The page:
Answer: Thomas A Edison
- Pro-war politicos, swooping Eli Moscowitz on "Cobra Kai," and Atlanta's NBA team share the distinction of being referred to by what four-letter bird of prey?
- What physical measurement is technically defined as force divided by the area over which that force is being applied? Queen and David Bowie performed a song about being under it.
- What is the last name of the "Queen of Soul" who got some R-E-S-P-E-C-T when she was ranked 9th in Rolling Stone's "100 Greatest Artists of All Time"?
- Far and away the most popular keyboard layout in the English language has what six-letter name after the letters in the top row read from left to right?
- Some of the more fun acronyms out there are SCUBA (Self-Contained Underwater Breathing Apparatus), CAPTCHA (Completely Automated Public Turing Test to tell Computers and Humans Apart), and what word that stands for "radio detection and ranging?"
- What holiday single, originally titled "The One Horse Open Sleigh" by James Lord Pierpont in 1857, was the first song played in space in 1965 by Gemini 6A astronauts Walter Schirra and Tom Stafford?
Answer: Jingle Bells
- Croissant not included: for a brief, flashy moment in 2022, Paris's legendary Moulin Rouge offered overnight stays on what Bay Area-based short-term rental website?
- The mobile app development company Niantic struck gold in 2016 with what smash-hit smartphone game that captured tens of millions of players within days of its release? The game became a global phenomenon with players largely playing outdoors.
Answer: Pokemon Go
- Based on the legend of how his discovery of submerged objects causing water displacement helped him figure out how to measure the purity of gold, Greek mathematician Archimedes is famously known for shouting what word originating from a Greek word meaning "I have found it!"?
- While building magnetrons at MIT in the 1940s, Percy Spencer noticed a melting chocolate bar in his pocket. Deeper investigation and exploration led to the invention of what household device? Spencer received no royalties for this invention, first marketed as the Radarange.
- Members of The Who must be thankful that the CSI franchise keeps expanding. From the original, to Miami, to New York, to Cyber, and now back to Las Vegas, over 800 episodes of this forensic procedural have aired. What does CSI stand for?
Answer: Crime Scene Investigation
- According to the theme song of the sitcom "The Fresh Prince of Bel Air," the title character was born and raised in the west part of what East Coast American city?
- You'll be amazed to learn that it started as a pliable, putty-like substance that could clean coal residue from wallpaper. As coal-based home heating abated, it pivoted to being what much-kneaded Hasbro kid's toy?
- Supposedly pronounced as "wizziwig," what is the meaning of the acronym WYSIWYG? The phrase largely means that the printer will print what you see on your monitor.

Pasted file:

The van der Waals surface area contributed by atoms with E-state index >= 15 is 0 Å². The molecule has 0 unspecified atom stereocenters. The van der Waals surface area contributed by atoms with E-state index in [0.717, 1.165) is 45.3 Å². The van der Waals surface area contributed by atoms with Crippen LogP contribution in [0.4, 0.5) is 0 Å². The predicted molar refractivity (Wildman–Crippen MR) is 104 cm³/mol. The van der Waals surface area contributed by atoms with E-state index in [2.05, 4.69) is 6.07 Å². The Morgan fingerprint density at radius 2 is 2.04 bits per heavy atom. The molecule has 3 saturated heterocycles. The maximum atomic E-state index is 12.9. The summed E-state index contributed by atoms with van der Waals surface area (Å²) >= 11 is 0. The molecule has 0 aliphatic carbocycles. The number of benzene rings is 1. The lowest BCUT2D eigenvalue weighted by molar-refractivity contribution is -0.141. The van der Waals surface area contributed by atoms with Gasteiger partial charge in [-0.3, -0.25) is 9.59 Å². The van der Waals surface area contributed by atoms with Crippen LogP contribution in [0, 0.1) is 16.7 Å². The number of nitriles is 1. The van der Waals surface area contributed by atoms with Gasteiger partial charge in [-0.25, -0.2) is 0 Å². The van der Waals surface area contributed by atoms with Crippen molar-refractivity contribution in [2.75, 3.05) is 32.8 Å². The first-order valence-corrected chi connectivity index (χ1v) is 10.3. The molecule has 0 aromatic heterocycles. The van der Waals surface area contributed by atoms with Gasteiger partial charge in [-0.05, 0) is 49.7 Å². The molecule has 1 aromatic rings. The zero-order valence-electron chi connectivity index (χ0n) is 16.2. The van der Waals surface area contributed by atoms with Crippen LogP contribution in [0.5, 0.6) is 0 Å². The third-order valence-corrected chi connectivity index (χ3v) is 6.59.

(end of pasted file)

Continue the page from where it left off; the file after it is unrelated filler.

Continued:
Answer: What you see is what you get
- If your doctor friend calls herself G.I. Jane, that's probably because she's in what branch of medicine that specializes in the digestive system?
- Now that's a spicy NBA player! In June, the Golden State Warriors won their 4th NBA Championship since 2015 behind the Finals MVP performance of not yellow, red, green but rather Steph ______?
- Predicting the next day's headline, 39-Across was solvable as BOB DOLE ELECTED or CLINTON ELECTED in a November 5, 1996 printing of what daily New York Times feature?
Answer: Crossword Puzzle
- It's as easy as 1, 2, 3! The "Big Three" U.S. commercial broadcast television networks are CBS, NBC, and what Disney-owned third network?
- According to the World Atlas, the five most popular fruits in the world are tomatoes, bananas, apples, oranges, and what pink fruit with a green rind known for its seed spitting contests?
- Answer in English, por favor: If someone looked at the weather outside and described it using the Spanish words "gatos" and "perros," what is likely to be happening?
- Marvin Gaye and Helen Reddy lent $25,000 to help a friend open a cookie store in Hollywood. What was this friend's last name that he also lent to the rhyming brand of his "Famous" product?
- The Empire Strikes Back hit theaters during Memorial Day Weekend in 1980. That same week, an iconic horror film opened but had a relatively weak opening box office because it was counter-programmed against the Star Wars installment. What was this Jack Nicholson-starring horror film?
Answer: The Shining
- Sings A Tad Better is a handy mnemonic for remembering the highest to lowest vocal ranges in a four-part harmony. That "S" in "Sings" stands for what vocal range?
- In 1937 Ken Digneau won $100 for naming what food product? It is generally believed the name comes from the words "spiced ham", but this has never been confirmed by Hormel Foods who make the product.
- Lindsay Lohan and Lindsay Lohan conspire to reunite their mother and father, who originally met on the ocean liner "Queen Elizabeth 2" in what 1998 remake?
Answer: The Parent Trap
- In which sitcom are "pennyisafreeloader" and "pennygetyourownwifi" used as passwords for the main characters' Wi-Fi?
Answer: The Big Bang Theory
- Buckets, Too Tall, and Dazzle are some of the names listed on the roster of what internationally famous basketball team with over 27,000 wins?
Answer: Harlem Globetrotters
- The namesake of a Teenage Mutant Ninja Turtle, what Italian artist painted scenes from the Book of Genesis on the ceiling of the Sistine Chapel in the Vatican?
- There's a strange conspiracy theory that which Colorado city's airport, the third busiest airport in the country, stands above an underground city which serves as a headquarters of the New World Order?
- Sporting abundant hair and a love of happy trees, what was the first and last name of the guy who hosted the PBS television program "The Joy of Painting?"
Answer: Bob Ross
- The Proverbs 17:22 passage "a merrie heart doth good like a medicine: but a broken spirit drieth the bones" led to the popular idiom that "______ is the best medicine." What word fills in the blank? In fact, this idiom has been validated by scientific researchers that indicate painful experiences may indeed be lessened with this "treatment."